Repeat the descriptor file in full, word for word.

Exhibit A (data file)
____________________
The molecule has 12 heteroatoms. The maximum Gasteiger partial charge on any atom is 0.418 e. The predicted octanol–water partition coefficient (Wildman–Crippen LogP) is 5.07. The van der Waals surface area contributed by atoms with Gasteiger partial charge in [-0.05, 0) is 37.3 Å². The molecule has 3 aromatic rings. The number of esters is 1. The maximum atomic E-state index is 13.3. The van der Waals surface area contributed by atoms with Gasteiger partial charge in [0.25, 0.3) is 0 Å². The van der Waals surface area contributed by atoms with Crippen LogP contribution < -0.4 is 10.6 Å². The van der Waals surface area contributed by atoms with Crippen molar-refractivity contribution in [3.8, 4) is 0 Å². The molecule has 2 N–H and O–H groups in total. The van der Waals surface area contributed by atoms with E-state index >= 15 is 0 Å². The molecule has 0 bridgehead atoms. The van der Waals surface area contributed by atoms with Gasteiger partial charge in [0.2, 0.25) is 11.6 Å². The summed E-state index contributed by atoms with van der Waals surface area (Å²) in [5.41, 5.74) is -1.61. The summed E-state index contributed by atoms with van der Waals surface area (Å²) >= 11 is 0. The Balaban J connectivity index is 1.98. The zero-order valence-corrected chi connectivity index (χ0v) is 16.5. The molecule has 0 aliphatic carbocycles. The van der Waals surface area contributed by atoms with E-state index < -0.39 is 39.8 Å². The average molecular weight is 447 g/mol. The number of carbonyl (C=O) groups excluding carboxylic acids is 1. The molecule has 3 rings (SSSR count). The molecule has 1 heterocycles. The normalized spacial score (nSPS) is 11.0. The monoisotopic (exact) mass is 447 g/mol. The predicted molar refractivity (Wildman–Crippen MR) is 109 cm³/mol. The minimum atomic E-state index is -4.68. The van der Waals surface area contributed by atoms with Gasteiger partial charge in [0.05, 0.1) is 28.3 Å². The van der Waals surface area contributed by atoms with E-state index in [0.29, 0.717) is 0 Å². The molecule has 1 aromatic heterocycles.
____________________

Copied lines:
The molecule has 12 heteroatoms. The maximum Gasteiger partial charge on any atom is 0.418 e. The predicted octanol–water partition coefficient (Wildman–Crippen LogP) is 5.07. The van der Waals surface area contributed by atoms with Gasteiger partial charge in [-0.05, 0) is 37.3 Å². The molecule has 3 aromatic rings. The number of esters is 1. The maximum atomic E-state index is 13.3. The van der Waals surface area contributed by atoms with Gasteiger partial charge in [0.25, 0.3) is 0 Å². The van der Waals surface area contributed by atoms with Crippen LogP contribution < -0.4 is 10.6 Å². The van der Waals surface area contributed by atoms with Crippen molar-refractivity contribution in [3.8, 4) is 0 Å². The molecule has 2 N–H and O–H groups in total. The van der Waals surface area contributed by atoms with E-state index >= 15 is 0 Å². The molecule has 0 bridgehead atoms. The van der Waals surface area contributed by atoms with Gasteiger partial charge in [0.2, 0.25) is 11.6 Å². The summed E-state index contributed by atoms with van der Waals surface area (Å²) in [5.41, 5.74) is -1.61. The summed E-state index contributed by atoms with van der Waals surface area (Å²) >= 11 is 0. The Balaban J connectivity index is 1.98. The zero-order valence-corrected chi connectivity index (χ0v) is 16.5. The molecule has 0 aliphatic carbocycles. The van der Waals surface area contributed by atoms with E-state index < -0.39 is 39.8 Å². The average molecular weight is 447 g/mol. The number of carbonyl (C=O) groups excluding carboxylic acids is 1. The molecule has 3 rings (SSSR count). The molecule has 1 heterocycles. The normalized spacial score (nSPS) is 11.0. The monoisotopic (exact) mass is 447 g/mol. The predicted molar refractivity (Wildman–Crippen MR) is 109 cm³/mol. The minimum atomic E-state index is -4.68. The van der Waals surface area contributed by atoms with Gasteiger partial charge in [0.05, 0.1) is 28.3 Å². The van der Waals surface area contributed by atoms with E-state index in [0.29, 0.717) is 0 Å². The molecule has 1 aromatic heterocycles.